John Power (Conservation Coordinator General De La Rey)
Lizanne Nel (Conservation Manager)
2 February 2024
On 31 January 2024, the local General De La Rey branch of SA Hunters assisted with an otter that needed to be rescued after entering a residential property on the outskirts of the North West town of Lichtenburg. Unfortunately for the otter, it was trapped in the yard and had even entered the home, causing havoc. It snapped at the homeowner’s Yorkshire Terrier that was merely defending its turf! A local veterinarian was called in and provincial nature conservation was alerted immediately. The otter was most probably attracted to the brightly coloured fish in the khoi pond which would have been an easy take-away meal.
As is customary in the North West province, the provincial conservation assessed the situation and captured and removed the animal from the premises. As a result of the good relationship between the provincial authority and the SA Hunters and Game Conservation Association, the General De La Rey branch came to the rescue and built a crate to transport the otter to a safe location and out of harm’s way.
The otter was identified as a Cape clawless otter that probably came from the Hart River less than half a kilometre away. They are known to show more tendencies to wander from water. This animal was a subadult, that would typically disperse and wander further from their home. Like most carnivores, they are also territorial. Apart from the Cape clawless otter, only one other species occurs naturally in South Africa, namely the Spotted-necked otter.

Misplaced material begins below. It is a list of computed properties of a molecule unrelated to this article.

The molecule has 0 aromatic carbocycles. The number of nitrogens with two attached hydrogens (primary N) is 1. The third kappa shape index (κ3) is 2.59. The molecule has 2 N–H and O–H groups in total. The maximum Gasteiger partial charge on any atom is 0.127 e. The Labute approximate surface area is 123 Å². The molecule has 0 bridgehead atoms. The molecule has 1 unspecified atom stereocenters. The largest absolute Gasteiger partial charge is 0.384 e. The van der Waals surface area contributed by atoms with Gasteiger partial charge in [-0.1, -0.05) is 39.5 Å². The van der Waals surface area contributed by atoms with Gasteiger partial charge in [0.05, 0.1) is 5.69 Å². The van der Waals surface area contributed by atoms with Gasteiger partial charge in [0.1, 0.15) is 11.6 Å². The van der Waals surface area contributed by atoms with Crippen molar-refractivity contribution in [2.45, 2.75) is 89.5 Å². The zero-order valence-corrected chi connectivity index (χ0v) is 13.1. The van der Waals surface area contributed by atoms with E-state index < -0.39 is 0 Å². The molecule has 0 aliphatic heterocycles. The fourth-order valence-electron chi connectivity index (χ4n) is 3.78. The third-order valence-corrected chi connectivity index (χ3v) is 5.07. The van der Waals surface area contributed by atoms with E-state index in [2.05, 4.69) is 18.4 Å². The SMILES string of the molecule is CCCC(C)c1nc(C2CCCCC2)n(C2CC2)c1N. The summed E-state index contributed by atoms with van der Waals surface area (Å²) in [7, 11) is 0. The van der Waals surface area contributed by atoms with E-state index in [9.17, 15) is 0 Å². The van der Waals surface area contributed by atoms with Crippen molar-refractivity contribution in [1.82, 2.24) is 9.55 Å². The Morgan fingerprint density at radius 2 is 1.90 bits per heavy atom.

The relocation of the otter was handled in a manner that would simulate a natural dispersal process. If it were an older adult, it would have been returned to the nearest suitable habitat.
The provincial nature conservation entity had caught another otter in a similar situation but less chaotic circumstances in Klerksdorp a week earlier. In that case, all the fish in the pond were caught. Fortunately for the owner in Lichtenburg, the otter did not succeed in catching any fish.
Otters can be problematic in some instances, and it is usually farmsteads that are vulnerable to predation events, not only of fish but sometimes of poultry too, especially ducks. They rarely enter a suburban environment, but homeowners should be aware of the possibility. If that happens, it is best to alert the relevant authorities or conservation organisations immediately.
Although very rarely seen, please alert us to any sightings that you may have had of these intriguing species that will soon be loaded onto the Sightings App.
The main threat to the Cape Clawless Otter and the Spotted-necked Otter across its range is the deterioration of freshwater ecosystems. In South Africa, 84% of the river ecosystems are threatened, including 54% being Critically Endangered, 18% Endangered, and 12% Vulnerable. This is exacerbated by the loss of habitat as a consequence of increased agricultural activity and increased disturbance to otters resulting from human settlement expansion.